May 1, 2015 11.12 am This story is over 108 months old

Big Election Survey: Final Lincoln voter result

Final result: In Craig Harper’s last summary of the Big Election Survey in Lincoln he looks at the biggest issues highlighted by local and parliamentary voters.

Thanks again for your support and participating in the Big Election Survey this week – another 150 of you have taken part across the county! This takes the total number of people in the Lincoln constituency with completed surveys to just over 500.

The overall figures show the same trend as those reported in last week’s column, with Labour having an overwhelming lead among those who have taken part since the launch of the survey. However, with the election drawing closer, I thought it may be more appropriate this week to shorten the time frame for analysis.

Based on responses from the past two weeks (a total of around 150 completed responses from the city of Lincoln – this figure is likely to be higher, but many surveys were not completed in full), the potential split of the vote would indicate that Labour is gaining the highest level of support (47%), followed by the Conservatives in second (25%), and UKIP in third (12%).

The latest results of the people who took part in the Big Election Survey.

The latest results of the people who took part in the Big Election Survey.

To reiterate again, because of the nature of this survey, predictions about the outcome of the election cannot be made. These figures are purely a reflection of the voting intentions of those who have responded to the survey in Lincoln over the past two weeks.

Further in this column, I wanted to share some information about the ‘most important issues’, as considered by supporters of the different parties. Note that this data refers to all people who have responded to the survey (a sample size of around 500).

Table showing important local and national issues, as suggested by supporters of different parties in the survey.

Table showing important local and national issues, as suggested by supporters of different parties in the survey.

As can be seen in the table above, there appear to be clear preferences for people who are sure about supporting specific parties in relation to the most pressing issues facing society. However, with those who are ‘Undecided’, there is a disconnect between local and national agendas.

Locally, those who stated that they were undecided about who to vote for looked more like Labour supporters, suggesting that the NHS is the most important political issue.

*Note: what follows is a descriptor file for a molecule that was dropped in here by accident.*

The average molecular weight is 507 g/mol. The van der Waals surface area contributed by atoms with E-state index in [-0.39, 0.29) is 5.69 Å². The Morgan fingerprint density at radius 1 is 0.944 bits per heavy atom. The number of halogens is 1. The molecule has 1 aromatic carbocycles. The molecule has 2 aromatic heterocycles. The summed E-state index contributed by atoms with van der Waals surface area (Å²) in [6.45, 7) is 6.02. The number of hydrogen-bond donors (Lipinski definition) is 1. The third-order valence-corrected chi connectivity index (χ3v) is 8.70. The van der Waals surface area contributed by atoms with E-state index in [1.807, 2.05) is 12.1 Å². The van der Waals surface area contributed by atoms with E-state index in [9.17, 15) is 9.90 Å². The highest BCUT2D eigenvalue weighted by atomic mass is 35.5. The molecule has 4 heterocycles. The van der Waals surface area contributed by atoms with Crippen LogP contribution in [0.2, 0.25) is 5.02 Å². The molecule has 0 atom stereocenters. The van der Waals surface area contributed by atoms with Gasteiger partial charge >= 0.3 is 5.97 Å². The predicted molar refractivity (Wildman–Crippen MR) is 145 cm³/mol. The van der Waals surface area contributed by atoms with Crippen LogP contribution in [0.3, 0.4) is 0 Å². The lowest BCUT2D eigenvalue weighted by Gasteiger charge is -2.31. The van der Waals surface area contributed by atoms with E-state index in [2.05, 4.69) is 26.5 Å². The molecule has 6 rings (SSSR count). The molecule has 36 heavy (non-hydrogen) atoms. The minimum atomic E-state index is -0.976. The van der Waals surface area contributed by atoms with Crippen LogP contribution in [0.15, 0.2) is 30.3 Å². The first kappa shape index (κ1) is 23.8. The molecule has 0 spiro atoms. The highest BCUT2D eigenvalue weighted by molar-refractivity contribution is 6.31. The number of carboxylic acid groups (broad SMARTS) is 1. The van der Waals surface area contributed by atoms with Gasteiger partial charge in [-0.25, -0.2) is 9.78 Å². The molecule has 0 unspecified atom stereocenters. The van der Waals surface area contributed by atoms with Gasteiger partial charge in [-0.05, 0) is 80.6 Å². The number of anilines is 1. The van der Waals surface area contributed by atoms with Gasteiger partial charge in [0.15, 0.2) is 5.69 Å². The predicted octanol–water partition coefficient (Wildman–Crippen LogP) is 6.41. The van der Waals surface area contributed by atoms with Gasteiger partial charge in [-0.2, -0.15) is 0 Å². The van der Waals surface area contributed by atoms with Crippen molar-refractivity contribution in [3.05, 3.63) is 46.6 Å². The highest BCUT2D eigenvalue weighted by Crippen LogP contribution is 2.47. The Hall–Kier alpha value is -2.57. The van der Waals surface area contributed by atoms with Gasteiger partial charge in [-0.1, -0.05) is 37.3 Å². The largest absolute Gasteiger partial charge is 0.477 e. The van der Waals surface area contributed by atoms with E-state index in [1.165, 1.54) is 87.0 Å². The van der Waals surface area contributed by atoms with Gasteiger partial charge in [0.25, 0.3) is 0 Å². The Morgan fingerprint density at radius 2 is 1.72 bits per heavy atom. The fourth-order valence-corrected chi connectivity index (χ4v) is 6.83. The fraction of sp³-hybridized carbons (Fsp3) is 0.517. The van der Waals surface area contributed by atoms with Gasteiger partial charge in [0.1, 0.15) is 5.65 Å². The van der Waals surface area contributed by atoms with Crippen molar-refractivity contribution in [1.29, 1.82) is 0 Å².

However, at the national level, these voters looked more like Conservatives or Liberal Democrats, with the economy being viewed as the most important issue. Which of these options to choose from is then probably dictated by a general political stance about the best, most effective, and fairest ways to address the issues at hand.

No doubt, the upcoming debate organised by The Lincolnite, Lincolnshire Echo and BBC Radio Lincolnshire on Monday 4th May will be a deciding factor for those still unsure who to vote for, with those candidates in attendance having one final chance to convince those watching and listening that they are the most appropriate representative for Lincoln in the next Parliament.

If you are still unsure, you can also use the Vote for Policies’ website, which allows you to choose your policy preferences before revealing which party they come from. The Lincolnite has previously reported early results from this survey, too.

We would encourage readers to share the survey as widely as possible in order to help us gain a better picture of how Lincoln feels going into the election. To have your voice heard in the survey, take part here and be in with a chance to win one of our weekly £25 Amazon voucher draws.

Remember to tune in to The Lincolnite on Monday night for the Lincoln Debate, live from the LPAC. It kicks off at 7.30pm, and a live blog will be running throughout.

Craig Harper is a lecturer in human psychology at Nottingham Trent University. His main interests examine how the news media represent a range of social groups, and how these reports impact on social and political discussions. Born and bred in Lincoln, he takes a keen interest in the local area, and is a big supporter of Lincoln City FC.